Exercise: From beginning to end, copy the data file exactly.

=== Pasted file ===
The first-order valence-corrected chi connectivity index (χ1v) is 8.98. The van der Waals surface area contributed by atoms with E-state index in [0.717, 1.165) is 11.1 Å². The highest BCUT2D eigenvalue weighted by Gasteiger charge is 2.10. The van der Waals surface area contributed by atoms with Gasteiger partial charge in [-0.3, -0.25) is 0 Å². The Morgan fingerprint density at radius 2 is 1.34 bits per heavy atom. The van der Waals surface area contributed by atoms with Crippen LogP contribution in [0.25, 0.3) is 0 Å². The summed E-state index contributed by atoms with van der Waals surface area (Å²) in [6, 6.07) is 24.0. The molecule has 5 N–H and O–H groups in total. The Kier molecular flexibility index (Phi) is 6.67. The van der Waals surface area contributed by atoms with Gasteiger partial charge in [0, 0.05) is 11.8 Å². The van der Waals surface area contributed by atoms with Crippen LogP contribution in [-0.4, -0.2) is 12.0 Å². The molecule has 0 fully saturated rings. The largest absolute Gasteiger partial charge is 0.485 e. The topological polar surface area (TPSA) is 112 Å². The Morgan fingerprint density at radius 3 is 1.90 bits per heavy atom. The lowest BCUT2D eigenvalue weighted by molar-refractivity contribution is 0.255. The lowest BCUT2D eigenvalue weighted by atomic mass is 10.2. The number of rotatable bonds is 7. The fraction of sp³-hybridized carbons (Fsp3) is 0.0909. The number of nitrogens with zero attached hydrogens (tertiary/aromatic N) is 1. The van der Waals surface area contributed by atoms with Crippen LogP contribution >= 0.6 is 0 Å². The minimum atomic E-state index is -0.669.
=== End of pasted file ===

The first-order valence-corrected chi connectivity index (χ1v) is 8.98. The van der Waals surface area contributed by atoms with E-state index in [0.717, 1.165) is 11.1 Å². The highest BCUT2D eigenvalue weighted by Gasteiger charge is 2.10. The van der Waals surface area contributed by atoms with Gasteiger partial charge in [-0.3, -0.25) is 0 Å². The Morgan fingerprint density at radius 2 is 1.34 bits per heavy atom. The van der Waals surface area contributed by atoms with Crippen LogP contribution in [0.25, 0.3) is 0 Å². The summed E-state index contributed by atoms with van der Waals surface area (Å²) in [6, 6.07) is 24.0. The molecule has 5 N–H and O–H groups in total. The Kier molecular flexibility index (Phi) is 6.67. The van der Waals surface area contributed by atoms with Gasteiger partial charge in [0, 0.05) is 11.8 Å². The van der Waals surface area contributed by atoms with Crippen LogP contribution in [-0.4, -0.2) is 12.0 Å². The molecule has 0 fully saturated rings. The largest absolute Gasteiger partial charge is 0.485 e. The topological polar surface area (TPSA) is 112 Å². The Morgan fingerprint density at radius 3 is 1.90 bits per heavy atom. The lowest BCUT2D eigenvalue weighted by molar-refractivity contribution is 0.255. The lowest BCUT2D eigenvalue weighted by atomic mass is 10.2. The number of rotatable bonds is 7. The fraction of sp³-hybridized carbons (Fsp3) is 0.0909. The number of nitrogens with zero attached hydrogens (tertiary/aromatic N) is 1. The van der Waals surface area contributed by atoms with Crippen LogP contribution >= 0.6 is 0 Å². The minimum atomic E-state index is -0.669.